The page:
There’s little to complain about when it comes to “Dungeons & Dragons,” the best episode of the show thus far (and one of the best in general.) It’s fitting that the episode ends with Sarah, not summarizing the episode’s events like usual, but simply repeating Kyle Reese’s “The Terminator is out there” speech (albeit replacing “Terminator” with “machine” for stupid legal reasons.) This is an homage to the first film and Kyle Reese, in a way, but it also exposes the malignancy that came with Kyle’s very existence as John’s father from the future. However much hope he left behind by fathering John, to the people Kyle left behind – Derek, Sarah, and the young John – the repercussions are still affecting them. And like Cameron secretly pocketing another Terminator’s chip, those repercussions absolutely will not stop.

Odds & Ends

  • So, it’s pretty fitting that the last two episodes Derek Russell reviewed on Terminatorsite were the episodes introducing another Derek, and now me, a third Derek, is trucking along with reviews. Here’s Derek’s (the other one) final reviews of “Queen’s Gambit” and “Dungeons & Dragons,” the latter of which he regarded as the best of the best and movie-level quality. (Considering the real Terminator 4 we got, he’s not really wrong.)
  • John’s material in these episodes is a bit up and down. While I was forgiving of the high school drama in “The Turk,” everything in “Queen’s Gambit” is so beyond trite in comparison to the rest of the episode. I commend the show on following-up on the suicide story beats and continuing the thread of John and Cameron being thrust into a “real world” they aren’t good at living in, but the whole “damaged goods” love interest thing for John is heavy-handed (and if memory serves, doesn’t go anywhere.) Conversely, “Dungeons & Dragons” has John willing to donate a heap of blood to his uncle and deal with some latent absent daddy issues, with a past father-figure working to save the life of someone related to his real father (and maybe-future father figure.) That’s the heady stuff this show is way better at dealing with.
  • While a commenter kindly made some sense of the awkward timeline and age problems in the pilot, another weird inconsitency emerges with all signs pointing to 2027 being the year Kyle Reese travelled back from, not 2029 as indicated in The Terminator. In this case, it could be explained away — Kyle is only stated as “disappearing” in 2027, so he could have been in hiding from 2027-2029 for some reason, or we could simply blame the ever-changing timelines causing him to travel back two years earlier (which is weird, since everything was delayed after T2.) Considering Cameron also comes from 2027, and that the fluidity of time becomes such a key plot point in season 2, I’ll chock this up to being a mystery potentially addressed in future seasons had the show not been cancelled.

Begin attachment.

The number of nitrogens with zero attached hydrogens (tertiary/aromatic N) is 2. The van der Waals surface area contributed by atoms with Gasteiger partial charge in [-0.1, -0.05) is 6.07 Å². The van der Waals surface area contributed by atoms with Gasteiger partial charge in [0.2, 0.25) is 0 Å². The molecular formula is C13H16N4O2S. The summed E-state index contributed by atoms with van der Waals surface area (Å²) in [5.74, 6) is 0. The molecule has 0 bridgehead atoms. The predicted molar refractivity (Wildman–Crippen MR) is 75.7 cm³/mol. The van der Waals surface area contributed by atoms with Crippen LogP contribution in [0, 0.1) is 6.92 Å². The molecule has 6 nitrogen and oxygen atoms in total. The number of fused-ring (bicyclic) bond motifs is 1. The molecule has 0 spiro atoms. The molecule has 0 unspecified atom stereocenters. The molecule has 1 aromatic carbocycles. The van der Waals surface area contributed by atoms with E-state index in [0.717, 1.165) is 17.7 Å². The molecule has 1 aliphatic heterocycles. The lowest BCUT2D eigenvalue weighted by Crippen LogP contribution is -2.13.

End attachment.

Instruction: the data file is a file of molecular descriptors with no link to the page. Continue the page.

• The writing duo Zack Stentz and Ashley Edward Miller wrote “Dungeons & Dragons,” who have gone on to write some great episodes of Fringe, X-Men: First Class, the first Thor, and are currently working on the Power Rangers feature. That’s a pretty solid resume right there.
  • Cameron imitating the exact yelling conversation she had in the bathroom ? Perfect.
  • Cameron cutting off the Terminator’s flesh slab-by-slab? Disgusting.
  • Derek viscerally projectile vomiting blood and bile? Horrific.
  • “I call shotgun.”
    “I call 9mm.” – Like the “have to learn stick” line from “Heavy Metal,” this totally sounds like a mandatory line specifically to insert into the commercials. That said, it’s way funnier and lands much better than the former.
  • “What is this, a game?”
    “It’s always a game” – Wonder if that’s an intentional continuation/subversion of the chess theme from one episode into the next.

Derek B. Gayle

Derek B. Gayle is a Virginia native with a BS in English, Journalism and Film from Randolph-Macon College. In addition to being an avid Power Rangers and genre TV fanatic, he also currently co-produces, writes and performs in local theatre, and critically reviews old kids' cartoons. You can check out his portfolio here.